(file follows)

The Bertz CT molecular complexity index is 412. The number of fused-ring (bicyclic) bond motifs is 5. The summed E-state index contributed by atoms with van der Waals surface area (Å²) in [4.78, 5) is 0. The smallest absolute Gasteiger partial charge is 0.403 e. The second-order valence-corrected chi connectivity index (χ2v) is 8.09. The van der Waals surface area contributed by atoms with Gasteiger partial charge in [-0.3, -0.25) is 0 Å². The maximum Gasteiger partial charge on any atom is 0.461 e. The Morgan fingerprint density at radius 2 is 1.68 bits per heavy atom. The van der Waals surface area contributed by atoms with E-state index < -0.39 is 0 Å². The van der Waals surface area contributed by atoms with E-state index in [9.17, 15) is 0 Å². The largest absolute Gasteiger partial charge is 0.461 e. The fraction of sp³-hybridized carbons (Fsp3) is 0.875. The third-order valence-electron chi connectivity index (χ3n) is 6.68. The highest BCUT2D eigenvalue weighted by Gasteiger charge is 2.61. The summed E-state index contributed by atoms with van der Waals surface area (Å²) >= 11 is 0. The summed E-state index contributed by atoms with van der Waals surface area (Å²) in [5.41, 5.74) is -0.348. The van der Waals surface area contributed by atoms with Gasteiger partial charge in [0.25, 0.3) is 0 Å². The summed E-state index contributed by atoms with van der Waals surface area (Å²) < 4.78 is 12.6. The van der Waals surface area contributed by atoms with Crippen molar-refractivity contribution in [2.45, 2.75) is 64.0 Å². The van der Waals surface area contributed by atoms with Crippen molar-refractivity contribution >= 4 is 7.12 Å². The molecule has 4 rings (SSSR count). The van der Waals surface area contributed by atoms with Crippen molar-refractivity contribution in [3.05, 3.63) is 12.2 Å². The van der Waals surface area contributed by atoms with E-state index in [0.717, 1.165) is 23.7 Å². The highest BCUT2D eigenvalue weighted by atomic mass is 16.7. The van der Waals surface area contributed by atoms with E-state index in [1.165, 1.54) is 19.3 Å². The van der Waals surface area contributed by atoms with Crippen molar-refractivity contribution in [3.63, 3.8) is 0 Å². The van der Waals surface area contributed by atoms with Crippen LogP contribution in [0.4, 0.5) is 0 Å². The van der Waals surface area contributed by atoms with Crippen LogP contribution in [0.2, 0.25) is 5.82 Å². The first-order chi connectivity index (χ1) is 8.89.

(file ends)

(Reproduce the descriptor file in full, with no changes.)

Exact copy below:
The Bertz CT molecular complexity index is 412. The number of fused-ring (bicyclic) bond motifs is 5. The summed E-state index contributed by atoms with van der Waals surface area (Å²) in [4.78, 5) is 0. The smallest absolute Gasteiger partial charge is 0.403 e. The second-order valence-corrected chi connectivity index (χ2v) is 8.09. The van der Waals surface area contributed by atoms with Gasteiger partial charge in [-0.3, -0.25) is 0 Å². The maximum Gasteiger partial charge on any atom is 0.461 e. The Morgan fingerprint density at radius 2 is 1.68 bits per heavy atom. The van der Waals surface area contributed by atoms with E-state index < -0.39 is 0 Å². The van der Waals surface area contributed by atoms with E-state index in [9.17, 15) is 0 Å². The largest absolute Gasteiger partial charge is 0.461 e. The fraction of sp³-hybridized carbons (Fsp3) is 0.875. The third-order valence-electron chi connectivity index (χ3n) is 6.68. The highest BCUT2D eigenvalue weighted by Gasteiger charge is 2.61. The summed E-state index contributed by atoms with van der Waals surface area (Å²) >= 11 is 0. The summed E-state index contributed by atoms with van der Waals surface area (Å²) in [5.41, 5.74) is -0.348. The van der Waals surface area contributed by atoms with Gasteiger partial charge in [0.25, 0.3) is 0 Å². The summed E-state index contributed by atoms with van der Waals surface area (Å²) < 4.78 is 12.6. The van der Waals surface area contributed by atoms with Crippen molar-refractivity contribution in [2.45, 2.75) is 64.0 Å². The van der Waals surface area contributed by atoms with Crippen molar-refractivity contribution >= 4 is 7.12 Å². The molecule has 4 rings (SSSR count). The van der Waals surface area contributed by atoms with Crippen molar-refractivity contribution in [3.05, 3.63) is 12.2 Å². The van der Waals surface area contributed by atoms with E-state index in [0.717, 1.165) is 23.7 Å². The highest BCUT2D eigenvalue weighted by atomic mass is 16.7. The van der Waals surface area contributed by atoms with E-state index in [1.165, 1.54) is 19.3 Å². The van der Waals surface area contributed by atoms with Crippen molar-refractivity contribution in [3.63, 3.8) is 0 Å². The van der Waals surface area contributed by atoms with Crippen LogP contribution in [0.4, 0.5) is 0 Å². The van der Waals surface area contributed by atoms with Crippen LogP contribution in [0.2, 0.25) is 5.82 Å². The first-order chi connectivity index (χ1) is 8.89.